Not to say any mode is restricted to a certain style, they do have their place, and should be learned if you ever intend to solo in my opinion. Pentatonics get old pretty quick.
  5. Yes to forget about modes unless you are getting lead breaks. If you insist. Check this out. http://scottsbasslessons.com/welcome-to-the-shed
    You may have to click the blank screen several times for the video to load. Scott's video does an excellent job of telling the mode story.

    Confusion comes because there are two ways of looking at modes. Relative modes where the key changes and the notes stay the same. This is the easiest way to teach modes and is probably the way you may have been introduced to modes. Then there is Parallel modes. Here the key stays the same and the notes change. A little harder to learn, but, I find it to be much easier to actually use in a song.

    OK, that's how to make them. What you really need to know is how to use them. Scott will start off describing Relative modes then move to Parallel to show you how to use modes.

    Getting your modal question answered on the Internet; problem comes in when you ask a question and the answer comes in using the method you are not familiar with, and the person giving the answer does not qualify his answer as being in relative or parallel. Probably not even knowing there are two ways of looking at this beast.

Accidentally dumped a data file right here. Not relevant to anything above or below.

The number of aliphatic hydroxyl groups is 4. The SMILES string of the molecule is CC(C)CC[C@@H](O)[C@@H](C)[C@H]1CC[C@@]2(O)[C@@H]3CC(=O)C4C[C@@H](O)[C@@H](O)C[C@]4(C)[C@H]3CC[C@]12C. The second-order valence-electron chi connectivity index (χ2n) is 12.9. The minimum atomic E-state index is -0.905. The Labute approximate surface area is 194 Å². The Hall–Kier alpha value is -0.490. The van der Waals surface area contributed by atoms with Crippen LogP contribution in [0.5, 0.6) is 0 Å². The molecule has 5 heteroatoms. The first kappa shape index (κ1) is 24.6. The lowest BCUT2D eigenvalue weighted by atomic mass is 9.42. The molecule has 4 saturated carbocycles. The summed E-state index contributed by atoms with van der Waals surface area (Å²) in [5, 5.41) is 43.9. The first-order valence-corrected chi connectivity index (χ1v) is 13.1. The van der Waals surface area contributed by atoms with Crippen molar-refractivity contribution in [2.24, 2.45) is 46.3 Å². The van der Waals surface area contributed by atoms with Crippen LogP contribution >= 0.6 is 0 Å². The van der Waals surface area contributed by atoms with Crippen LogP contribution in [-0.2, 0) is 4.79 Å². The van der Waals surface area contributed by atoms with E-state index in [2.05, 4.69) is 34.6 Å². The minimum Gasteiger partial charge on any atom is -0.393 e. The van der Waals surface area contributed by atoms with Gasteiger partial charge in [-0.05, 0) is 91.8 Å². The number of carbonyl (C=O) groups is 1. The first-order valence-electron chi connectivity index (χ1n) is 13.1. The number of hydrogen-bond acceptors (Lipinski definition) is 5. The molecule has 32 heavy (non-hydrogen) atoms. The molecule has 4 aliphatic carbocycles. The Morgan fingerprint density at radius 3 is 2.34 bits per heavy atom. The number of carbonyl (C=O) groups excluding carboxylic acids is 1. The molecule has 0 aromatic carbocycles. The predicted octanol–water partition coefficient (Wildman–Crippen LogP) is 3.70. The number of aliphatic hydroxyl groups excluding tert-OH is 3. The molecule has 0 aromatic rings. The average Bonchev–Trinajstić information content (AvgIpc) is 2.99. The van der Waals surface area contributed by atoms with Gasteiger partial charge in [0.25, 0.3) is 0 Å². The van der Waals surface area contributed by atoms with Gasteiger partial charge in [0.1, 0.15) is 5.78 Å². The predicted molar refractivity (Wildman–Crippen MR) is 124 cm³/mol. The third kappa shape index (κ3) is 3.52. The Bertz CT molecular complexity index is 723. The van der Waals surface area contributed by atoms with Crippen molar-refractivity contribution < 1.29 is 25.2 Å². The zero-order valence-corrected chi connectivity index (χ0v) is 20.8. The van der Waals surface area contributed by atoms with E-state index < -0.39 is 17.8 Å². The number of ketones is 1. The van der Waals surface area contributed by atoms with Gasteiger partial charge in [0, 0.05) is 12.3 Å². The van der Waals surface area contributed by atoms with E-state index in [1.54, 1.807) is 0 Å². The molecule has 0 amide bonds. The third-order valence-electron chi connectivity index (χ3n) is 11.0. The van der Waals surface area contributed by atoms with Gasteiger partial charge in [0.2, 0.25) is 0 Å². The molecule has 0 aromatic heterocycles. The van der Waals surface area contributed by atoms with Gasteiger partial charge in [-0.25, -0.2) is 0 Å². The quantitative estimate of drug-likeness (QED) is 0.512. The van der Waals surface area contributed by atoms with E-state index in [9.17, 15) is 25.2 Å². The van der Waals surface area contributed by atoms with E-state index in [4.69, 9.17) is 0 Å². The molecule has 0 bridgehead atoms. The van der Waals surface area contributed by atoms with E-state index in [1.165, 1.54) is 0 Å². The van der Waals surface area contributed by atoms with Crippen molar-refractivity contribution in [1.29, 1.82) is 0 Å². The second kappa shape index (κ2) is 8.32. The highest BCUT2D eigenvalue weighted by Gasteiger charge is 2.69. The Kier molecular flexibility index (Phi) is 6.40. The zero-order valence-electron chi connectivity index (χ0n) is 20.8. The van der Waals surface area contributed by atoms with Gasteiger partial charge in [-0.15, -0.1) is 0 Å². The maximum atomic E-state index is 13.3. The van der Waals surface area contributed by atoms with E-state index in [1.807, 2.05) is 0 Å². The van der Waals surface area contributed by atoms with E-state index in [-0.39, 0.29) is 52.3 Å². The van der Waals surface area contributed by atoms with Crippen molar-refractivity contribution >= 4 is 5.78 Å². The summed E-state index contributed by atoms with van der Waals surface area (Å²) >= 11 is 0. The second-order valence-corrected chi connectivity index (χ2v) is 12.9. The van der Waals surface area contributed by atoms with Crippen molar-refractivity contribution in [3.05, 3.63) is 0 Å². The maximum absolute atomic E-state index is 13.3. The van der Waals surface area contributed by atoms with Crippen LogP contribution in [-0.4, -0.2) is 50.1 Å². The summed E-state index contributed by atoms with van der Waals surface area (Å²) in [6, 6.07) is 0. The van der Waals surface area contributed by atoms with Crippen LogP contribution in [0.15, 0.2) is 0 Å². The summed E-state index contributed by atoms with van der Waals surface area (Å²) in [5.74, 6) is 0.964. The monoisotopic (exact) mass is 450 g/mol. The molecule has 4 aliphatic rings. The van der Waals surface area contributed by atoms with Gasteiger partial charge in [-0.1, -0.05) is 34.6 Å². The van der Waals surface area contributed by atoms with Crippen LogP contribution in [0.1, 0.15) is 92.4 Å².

Until the band is giving you lead breaks, or you need to fill your bass lines with melodic fills don't jump off into modes, they are addictive and lead you down roads that need not be traveled -- yet.

    Have fun.
  6. So if I took C maj and played from G (the 5th) would that be mixolydian? So if you take C (C D E F G A B C) and start from G (G A B C D E F) you get the mixolydian? If so is that C mixolydian?
    I'm asking mainly because I recently made a cigar box guitar, and I'm trying to learn some melodies on just one string so I want some scales and modes in the key of G (because it's tuned to open G) to write some blues lines using scales other than the blues and pentatonic scales. So Dorian would be the obvious choice?